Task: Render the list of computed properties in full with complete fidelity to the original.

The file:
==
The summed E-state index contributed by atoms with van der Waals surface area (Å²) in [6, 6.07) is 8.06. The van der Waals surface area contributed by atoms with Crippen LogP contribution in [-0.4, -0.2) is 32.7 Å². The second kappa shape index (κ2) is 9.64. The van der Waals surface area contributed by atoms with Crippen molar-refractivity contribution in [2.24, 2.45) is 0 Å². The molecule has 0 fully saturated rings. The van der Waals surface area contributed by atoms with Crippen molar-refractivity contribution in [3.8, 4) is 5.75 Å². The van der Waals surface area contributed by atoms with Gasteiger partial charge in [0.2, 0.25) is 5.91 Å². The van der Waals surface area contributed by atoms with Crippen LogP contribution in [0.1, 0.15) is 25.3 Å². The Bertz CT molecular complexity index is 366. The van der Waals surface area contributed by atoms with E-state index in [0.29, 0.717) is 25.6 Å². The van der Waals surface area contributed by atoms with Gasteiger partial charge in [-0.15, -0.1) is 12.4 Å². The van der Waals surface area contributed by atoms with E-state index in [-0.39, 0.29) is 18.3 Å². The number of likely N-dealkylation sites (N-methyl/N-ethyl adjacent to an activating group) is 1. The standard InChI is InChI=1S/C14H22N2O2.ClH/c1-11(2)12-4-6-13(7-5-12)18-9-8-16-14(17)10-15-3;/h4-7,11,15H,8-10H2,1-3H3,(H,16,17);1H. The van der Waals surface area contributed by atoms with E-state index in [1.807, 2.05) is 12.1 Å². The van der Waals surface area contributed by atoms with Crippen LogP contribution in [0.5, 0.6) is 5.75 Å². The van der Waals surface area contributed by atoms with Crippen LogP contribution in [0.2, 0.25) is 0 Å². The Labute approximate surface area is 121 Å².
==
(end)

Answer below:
The summed E-state index contributed by atoms with van der Waals surface area (Å²) in [6, 6.07) is 8.06. The van der Waals surface area contributed by atoms with Crippen LogP contribution in [-0.4, -0.2) is 32.7 Å². The second kappa shape index (κ2) is 9.64. The van der Waals surface area contributed by atoms with Crippen molar-refractivity contribution in [2.24, 2.45) is 0 Å². The molecule has 0 fully saturated rings. The van der Waals surface area contributed by atoms with Crippen molar-refractivity contribution in [3.8, 4) is 5.75 Å². The van der Waals surface area contributed by atoms with Gasteiger partial charge in [0.2, 0.25) is 5.91 Å². The van der Waals surface area contributed by atoms with Crippen LogP contribution in [0.1, 0.15) is 25.3 Å². The Bertz CT molecular complexity index is 366. The van der Waals surface area contributed by atoms with E-state index in [0.29, 0.717) is 25.6 Å². The van der Waals surface area contributed by atoms with Gasteiger partial charge in [-0.15, -0.1) is 12.4 Å². The van der Waals surface area contributed by atoms with E-state index in [-0.39, 0.29) is 18.3 Å². The number of likely N-dealkylation sites (N-methyl/N-ethyl adjacent to an activating group) is 1. The standard InChI is InChI=1S/C14H22N2O2.ClH/c1-11(2)12-4-6-13(7-5-12)18-9-8-16-14(17)10-15-3;/h4-7,11,15H,8-10H2,1-3H3,(H,16,17);1H. The van der Waals surface area contributed by atoms with E-state index in [1.807, 2.05) is 12.1 Å². The van der Waals surface area contributed by atoms with Crippen LogP contribution in [0.5, 0.6) is 5.75 Å². The van der Waals surface area contributed by atoms with Crippen LogP contribution in [0.2, 0.25) is 0 Å². The Labute approximate surface area is 121 Å².